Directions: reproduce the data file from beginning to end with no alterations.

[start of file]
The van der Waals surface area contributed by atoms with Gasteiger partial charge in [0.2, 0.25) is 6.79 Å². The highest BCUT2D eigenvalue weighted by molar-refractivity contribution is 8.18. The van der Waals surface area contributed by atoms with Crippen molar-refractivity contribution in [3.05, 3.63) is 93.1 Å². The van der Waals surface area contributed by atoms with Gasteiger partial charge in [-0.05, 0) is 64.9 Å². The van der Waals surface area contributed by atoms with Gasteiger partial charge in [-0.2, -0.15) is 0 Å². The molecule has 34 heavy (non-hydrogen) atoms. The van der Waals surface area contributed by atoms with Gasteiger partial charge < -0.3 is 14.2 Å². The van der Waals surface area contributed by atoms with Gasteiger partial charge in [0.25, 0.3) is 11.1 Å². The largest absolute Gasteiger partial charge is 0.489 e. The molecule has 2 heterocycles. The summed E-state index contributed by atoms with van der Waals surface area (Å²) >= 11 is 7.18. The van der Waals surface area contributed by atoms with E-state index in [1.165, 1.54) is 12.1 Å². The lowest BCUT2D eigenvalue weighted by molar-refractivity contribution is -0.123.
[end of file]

The van der Waals surface area contributed by atoms with Gasteiger partial charge in [0.2, 0.25) is 6.79 Å². The highest BCUT2D eigenvalue weighted by molar-refractivity contribution is 8.18. The van der Waals surface area contributed by atoms with Crippen molar-refractivity contribution in [3.05, 3.63) is 93.1 Å². The van der Waals surface area contributed by atoms with Gasteiger partial charge in [-0.05, 0) is 64.9 Å². The van der Waals surface area contributed by atoms with Gasteiger partial charge in [-0.2, -0.15) is 0 Å². The molecule has 34 heavy (non-hydrogen) atoms. The van der Waals surface area contributed by atoms with Gasteiger partial charge < -0.3 is 14.2 Å². The van der Waals surface area contributed by atoms with Gasteiger partial charge in [0.25, 0.3) is 11.1 Å². The largest absolute Gasteiger partial charge is 0.489 e. The molecule has 2 heterocycles. The summed E-state index contributed by atoms with van der Waals surface area (Å²) >= 11 is 7.18. The van der Waals surface area contributed by atoms with E-state index in [1.165, 1.54) is 12.1 Å². The lowest BCUT2D eigenvalue weighted by molar-refractivity contribution is -0.123.